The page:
When growing older, one finds it easier to be less serious about one’s work, and to enjoy what one is doing more. A certain playfulness enters the pieces.
- Esias Bosch
When Bosch turned eighty in 2003, he worked in clay for the last time and took up again the direction he excelled in as a student — that of painting and drawing.
In his paintings he attempted to distil the silence and infinite peace of space, and themes such as the ephemeral beauty of clouds, light dancing on the sea and koi fish whirling in an eddy of colour are characteristic of his work. Murray Schoonraad evaluated his oil paintings thus: ‘Intense concentrations of form and colour, delicately executed and extremely successful, reminiscent of the water lilies of Monet.’
In his last years, Bosch began working with wood-pen drawings on paper and gesso, producing compelling drawings of indigenous Lowveld trees. He regarded each drawing as a portrait: ‘Every drawing is unique, as each tree has its own light and shadow and interesting leaf, branch and trunk characteristics. I have great admiration for botanical artists, but I am not one – I try only to capture the character of each tree.’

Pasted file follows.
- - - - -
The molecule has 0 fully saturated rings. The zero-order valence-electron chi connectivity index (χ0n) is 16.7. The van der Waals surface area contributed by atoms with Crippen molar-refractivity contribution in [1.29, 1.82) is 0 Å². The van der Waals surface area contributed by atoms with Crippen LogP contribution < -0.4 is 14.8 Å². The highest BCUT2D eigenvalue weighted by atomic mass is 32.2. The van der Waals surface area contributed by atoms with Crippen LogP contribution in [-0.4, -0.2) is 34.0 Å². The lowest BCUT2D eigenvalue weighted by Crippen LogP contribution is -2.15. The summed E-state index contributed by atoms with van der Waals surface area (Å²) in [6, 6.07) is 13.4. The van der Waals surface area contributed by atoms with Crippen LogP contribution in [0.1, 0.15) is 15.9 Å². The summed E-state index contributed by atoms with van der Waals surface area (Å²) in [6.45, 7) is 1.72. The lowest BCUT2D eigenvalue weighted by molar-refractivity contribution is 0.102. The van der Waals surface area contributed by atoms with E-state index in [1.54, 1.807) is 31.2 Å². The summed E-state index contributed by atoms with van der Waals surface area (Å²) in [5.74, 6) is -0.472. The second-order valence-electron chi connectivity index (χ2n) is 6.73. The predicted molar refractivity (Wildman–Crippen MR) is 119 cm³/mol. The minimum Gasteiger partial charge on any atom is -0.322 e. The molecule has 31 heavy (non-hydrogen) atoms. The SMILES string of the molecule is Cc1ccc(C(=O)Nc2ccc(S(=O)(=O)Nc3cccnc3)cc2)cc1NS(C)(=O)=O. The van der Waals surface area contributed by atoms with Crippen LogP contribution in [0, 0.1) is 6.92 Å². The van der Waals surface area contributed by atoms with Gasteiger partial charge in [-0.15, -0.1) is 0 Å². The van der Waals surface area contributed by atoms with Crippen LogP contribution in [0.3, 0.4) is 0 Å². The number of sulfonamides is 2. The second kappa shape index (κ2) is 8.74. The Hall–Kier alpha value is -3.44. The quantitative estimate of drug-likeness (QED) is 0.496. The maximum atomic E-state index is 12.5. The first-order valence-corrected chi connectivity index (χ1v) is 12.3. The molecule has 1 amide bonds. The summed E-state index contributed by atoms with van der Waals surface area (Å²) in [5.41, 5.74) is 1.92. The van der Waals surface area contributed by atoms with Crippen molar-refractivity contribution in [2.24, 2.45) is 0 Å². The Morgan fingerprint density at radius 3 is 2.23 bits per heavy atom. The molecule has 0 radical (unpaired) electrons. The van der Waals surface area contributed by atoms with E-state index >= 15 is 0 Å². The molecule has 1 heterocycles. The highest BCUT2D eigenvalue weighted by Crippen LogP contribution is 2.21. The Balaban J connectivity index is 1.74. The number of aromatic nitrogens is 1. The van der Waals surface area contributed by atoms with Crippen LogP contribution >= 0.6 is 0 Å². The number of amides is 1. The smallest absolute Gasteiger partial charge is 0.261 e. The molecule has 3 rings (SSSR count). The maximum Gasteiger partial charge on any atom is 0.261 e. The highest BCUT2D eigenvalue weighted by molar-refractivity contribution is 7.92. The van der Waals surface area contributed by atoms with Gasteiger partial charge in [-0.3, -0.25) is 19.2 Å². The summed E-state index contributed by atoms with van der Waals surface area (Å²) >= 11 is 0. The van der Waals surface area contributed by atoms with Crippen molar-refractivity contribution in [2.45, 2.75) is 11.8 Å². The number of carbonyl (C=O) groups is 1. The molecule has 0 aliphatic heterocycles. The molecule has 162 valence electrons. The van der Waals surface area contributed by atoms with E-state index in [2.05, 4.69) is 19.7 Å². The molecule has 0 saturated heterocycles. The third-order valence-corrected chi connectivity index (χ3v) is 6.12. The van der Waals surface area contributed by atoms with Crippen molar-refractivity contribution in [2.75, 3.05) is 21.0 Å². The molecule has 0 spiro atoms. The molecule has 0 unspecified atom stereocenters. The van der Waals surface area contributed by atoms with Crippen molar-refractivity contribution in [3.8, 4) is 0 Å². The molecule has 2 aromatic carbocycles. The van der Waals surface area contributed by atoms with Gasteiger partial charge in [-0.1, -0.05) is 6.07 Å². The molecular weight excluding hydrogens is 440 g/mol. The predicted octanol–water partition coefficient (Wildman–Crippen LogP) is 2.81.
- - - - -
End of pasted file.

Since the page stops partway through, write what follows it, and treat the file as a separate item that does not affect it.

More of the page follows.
Bosch ended his career spending hours making these drawings, and often commenting on the pleasure he derived from the work. Even as he became frail and only able to work for short periods, shortly before his death, he could be found in his studio drawing yet another portrait of the Lowveld trees he loved so much.
Esias Bosch passed away on 24 April 2010.
Browse prints of trees available for purchase here.
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COPYRIGHT | In terms of South Africa’s Copyright Act, No. 98 of 1978, no reproduction of Esias Bosch artwork is allowed without permission from the copyright holders. Any person who reproduces this reproduction or any other Esias Bosch artwork in any form, without the permission of the copyright holders, will be deemed to have infringed the copyright and will be liable for a damages claim at the instance of the copyright holders.